On a relative basis Spain's government funding requirement for the remainder of the year is fairly modest - about €34bn (discussed in this post). Analysts at BNP Paribas were quite comfortable that Spain should be able to cover its 2012 funding needs. But there may be a problem.
1. The €34bn assumes target budget deficit for 2012 of -5.3%. The actual number could be considerably worse, requiring additional funds.
2. This funding requirement does not cover regional needs for funding. And the regions are no longer able to roll some of their own debt (due to their rising deficits and debt levels). Therefore the central government will have to step in to bail out the regions.
This tells us that Spain's funding requirements may be considerably larger than previously estimated. The table below from CS shows three possible scenarios.
Source: Credit Suisse
Spanish periodic government auctions have been quite small in recent months - about €2bn each. But as the last row of the table above shows, Spain will need to step these up dramatically (double or triple the amount) in order to raise the funds it needs for the rest of the year.
|Source: Credit Suisse|
And who is going to buy this incremental debt? So far it has been the Spanish banking sector, who often used their own bonds guaranteed by the Spanish government to borrow under the LTRO program (the process of using own paper to borrow from the ECB is described in this post). But two changes took place recently that will be quite problematic for the Spanish government.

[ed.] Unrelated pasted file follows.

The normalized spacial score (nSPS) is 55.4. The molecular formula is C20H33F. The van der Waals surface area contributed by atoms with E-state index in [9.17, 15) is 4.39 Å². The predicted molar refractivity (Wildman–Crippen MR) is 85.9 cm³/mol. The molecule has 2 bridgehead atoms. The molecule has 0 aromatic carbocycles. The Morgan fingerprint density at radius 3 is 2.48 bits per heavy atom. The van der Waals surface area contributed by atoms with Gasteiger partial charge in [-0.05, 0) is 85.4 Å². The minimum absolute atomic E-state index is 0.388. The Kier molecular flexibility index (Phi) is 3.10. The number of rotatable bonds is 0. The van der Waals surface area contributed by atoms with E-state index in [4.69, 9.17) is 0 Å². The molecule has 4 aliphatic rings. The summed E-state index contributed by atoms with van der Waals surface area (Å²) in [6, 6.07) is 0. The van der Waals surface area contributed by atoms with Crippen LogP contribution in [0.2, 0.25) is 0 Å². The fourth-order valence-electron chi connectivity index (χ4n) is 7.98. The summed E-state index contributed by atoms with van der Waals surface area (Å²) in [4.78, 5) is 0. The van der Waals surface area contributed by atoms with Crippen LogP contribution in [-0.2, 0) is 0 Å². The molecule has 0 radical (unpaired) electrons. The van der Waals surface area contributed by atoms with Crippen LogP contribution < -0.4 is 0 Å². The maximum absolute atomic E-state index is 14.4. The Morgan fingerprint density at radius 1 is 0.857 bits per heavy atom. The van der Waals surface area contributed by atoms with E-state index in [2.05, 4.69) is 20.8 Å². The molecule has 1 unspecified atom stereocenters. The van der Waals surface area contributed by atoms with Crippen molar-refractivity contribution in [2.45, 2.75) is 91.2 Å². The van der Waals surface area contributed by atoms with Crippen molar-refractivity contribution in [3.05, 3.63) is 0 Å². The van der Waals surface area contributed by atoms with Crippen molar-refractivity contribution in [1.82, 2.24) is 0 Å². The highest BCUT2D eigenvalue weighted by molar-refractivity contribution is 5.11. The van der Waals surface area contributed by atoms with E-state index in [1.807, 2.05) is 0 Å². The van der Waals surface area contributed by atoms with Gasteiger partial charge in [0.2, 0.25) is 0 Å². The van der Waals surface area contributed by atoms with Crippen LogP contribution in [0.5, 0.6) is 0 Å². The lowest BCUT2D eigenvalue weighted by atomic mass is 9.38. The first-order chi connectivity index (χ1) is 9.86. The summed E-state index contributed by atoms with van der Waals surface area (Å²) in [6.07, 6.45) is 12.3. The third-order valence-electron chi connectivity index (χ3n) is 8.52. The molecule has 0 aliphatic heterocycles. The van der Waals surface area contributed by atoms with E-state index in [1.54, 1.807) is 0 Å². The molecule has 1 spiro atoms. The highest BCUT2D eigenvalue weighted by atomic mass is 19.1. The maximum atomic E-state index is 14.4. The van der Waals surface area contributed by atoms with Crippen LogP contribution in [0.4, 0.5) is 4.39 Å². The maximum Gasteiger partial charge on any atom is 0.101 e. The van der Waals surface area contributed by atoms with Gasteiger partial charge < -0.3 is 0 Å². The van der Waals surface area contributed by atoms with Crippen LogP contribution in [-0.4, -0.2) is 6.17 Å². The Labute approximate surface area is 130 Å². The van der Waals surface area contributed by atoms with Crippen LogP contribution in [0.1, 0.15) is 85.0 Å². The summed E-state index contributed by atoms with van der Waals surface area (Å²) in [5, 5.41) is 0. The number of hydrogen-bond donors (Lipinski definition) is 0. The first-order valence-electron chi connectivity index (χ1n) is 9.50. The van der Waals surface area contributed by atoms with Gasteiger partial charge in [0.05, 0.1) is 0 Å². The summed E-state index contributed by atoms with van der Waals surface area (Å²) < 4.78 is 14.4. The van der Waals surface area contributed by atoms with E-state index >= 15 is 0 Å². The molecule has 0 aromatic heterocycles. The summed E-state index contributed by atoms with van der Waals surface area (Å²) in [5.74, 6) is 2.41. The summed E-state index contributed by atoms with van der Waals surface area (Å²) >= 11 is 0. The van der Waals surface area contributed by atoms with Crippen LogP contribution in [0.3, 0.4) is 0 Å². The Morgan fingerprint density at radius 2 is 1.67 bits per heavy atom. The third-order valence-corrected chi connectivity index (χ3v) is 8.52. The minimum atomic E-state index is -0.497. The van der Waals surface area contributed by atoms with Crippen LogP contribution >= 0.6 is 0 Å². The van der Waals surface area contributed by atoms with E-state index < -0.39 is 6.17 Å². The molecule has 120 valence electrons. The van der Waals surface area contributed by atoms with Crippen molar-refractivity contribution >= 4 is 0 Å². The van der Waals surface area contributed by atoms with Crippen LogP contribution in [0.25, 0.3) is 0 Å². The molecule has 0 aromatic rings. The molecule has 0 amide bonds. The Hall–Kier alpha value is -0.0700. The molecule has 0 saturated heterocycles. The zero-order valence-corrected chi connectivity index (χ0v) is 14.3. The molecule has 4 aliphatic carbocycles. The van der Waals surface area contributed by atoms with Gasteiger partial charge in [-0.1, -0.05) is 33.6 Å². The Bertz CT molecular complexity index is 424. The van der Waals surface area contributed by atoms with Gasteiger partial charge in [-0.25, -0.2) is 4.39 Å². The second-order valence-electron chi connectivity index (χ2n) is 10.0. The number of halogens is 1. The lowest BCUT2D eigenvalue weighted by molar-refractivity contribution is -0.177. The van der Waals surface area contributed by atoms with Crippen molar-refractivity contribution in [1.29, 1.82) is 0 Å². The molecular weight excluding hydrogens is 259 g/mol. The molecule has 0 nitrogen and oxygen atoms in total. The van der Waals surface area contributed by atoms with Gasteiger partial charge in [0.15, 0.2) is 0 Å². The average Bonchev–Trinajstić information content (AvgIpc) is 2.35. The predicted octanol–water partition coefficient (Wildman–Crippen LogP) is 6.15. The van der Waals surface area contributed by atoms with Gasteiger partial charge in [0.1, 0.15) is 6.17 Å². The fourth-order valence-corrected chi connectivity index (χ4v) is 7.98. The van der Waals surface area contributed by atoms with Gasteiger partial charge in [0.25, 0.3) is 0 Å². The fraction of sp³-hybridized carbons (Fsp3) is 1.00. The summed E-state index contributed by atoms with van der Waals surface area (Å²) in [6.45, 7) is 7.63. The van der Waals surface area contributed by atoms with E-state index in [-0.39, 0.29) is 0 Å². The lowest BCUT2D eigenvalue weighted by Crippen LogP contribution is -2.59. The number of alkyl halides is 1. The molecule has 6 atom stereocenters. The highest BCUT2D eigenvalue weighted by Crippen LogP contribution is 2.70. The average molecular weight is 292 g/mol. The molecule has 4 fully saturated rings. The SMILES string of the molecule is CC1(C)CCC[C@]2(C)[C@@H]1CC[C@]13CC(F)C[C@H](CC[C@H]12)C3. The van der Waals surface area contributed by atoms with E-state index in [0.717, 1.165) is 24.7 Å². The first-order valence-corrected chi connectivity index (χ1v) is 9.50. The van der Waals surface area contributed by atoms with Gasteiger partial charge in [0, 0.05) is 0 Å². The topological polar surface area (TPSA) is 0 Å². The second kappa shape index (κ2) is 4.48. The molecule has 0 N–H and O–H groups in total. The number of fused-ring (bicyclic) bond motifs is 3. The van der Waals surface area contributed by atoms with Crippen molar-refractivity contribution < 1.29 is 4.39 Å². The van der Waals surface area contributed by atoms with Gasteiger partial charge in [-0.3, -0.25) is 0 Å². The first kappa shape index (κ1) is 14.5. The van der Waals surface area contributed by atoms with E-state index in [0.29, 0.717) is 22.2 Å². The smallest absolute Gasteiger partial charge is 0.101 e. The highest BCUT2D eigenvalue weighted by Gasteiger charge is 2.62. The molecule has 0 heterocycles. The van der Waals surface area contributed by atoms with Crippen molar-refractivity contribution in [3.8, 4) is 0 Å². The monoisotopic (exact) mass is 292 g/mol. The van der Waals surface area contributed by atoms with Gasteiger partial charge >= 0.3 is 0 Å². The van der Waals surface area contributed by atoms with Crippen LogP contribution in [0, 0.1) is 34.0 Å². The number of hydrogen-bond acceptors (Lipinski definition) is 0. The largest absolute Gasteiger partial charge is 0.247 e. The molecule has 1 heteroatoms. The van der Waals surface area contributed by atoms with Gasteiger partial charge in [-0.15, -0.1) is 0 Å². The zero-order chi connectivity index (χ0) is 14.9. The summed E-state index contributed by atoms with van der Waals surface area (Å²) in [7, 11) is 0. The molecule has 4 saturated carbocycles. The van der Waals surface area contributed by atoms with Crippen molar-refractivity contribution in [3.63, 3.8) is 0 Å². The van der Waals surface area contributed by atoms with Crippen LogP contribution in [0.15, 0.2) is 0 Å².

1. The 3-year LTRO program is no longer offered by the ECB (for now), making it harder for banks to obtain term financing needed to fund volatile Spanish paper. As the data below shows, net purchases by Spanish banks have been limited recently (the big spike early in the year was driven by the LTRO). In fact the small recent auction purchases have been from Spanish pensions instead of banks.
|Source: Credit Suisse|
2. The ECB has just changed their collateral rules and may no longer be accepting bank issued government guaranteed bonds (h/t Kostas Kalevras; also see this post by Joseph Cotterill)
The ECB (see attached document): - Counterparties that issue eligible bank bonds guaranteed by an EEA public sector entity with the right to impose taxes may not submit such bonds or similar bonds issued by closely linked entities as collateral for Eurosystem credit operations in excess of the nominal value of these bonds already submitted as collateral on the day this Decision enters into force.That means that at least for now Spain's banks will be unable to absorb the increased auction sizes from the Spanish government. Spain will need to find other buyers - soon.
CS: - Spain is now rapidly falling behind its issuance schedule and needs to start increasing the size of its auctions. If the Spanish banks are unable to provide support, the date at which a new buyer is required is fast approaching.But we all know there are no significant private buyers of this debt outside of Spain. It is therefore quite possible that before the end of the year, the ESM rescue vehicle will not only be required to bailout Spanish banks, but will also be asked to buy material amounts Spanish government paper (possibly in addition to Italian paper - Italy has €120bn to raise). And that's just to get through this year.
ECB ruling on collateral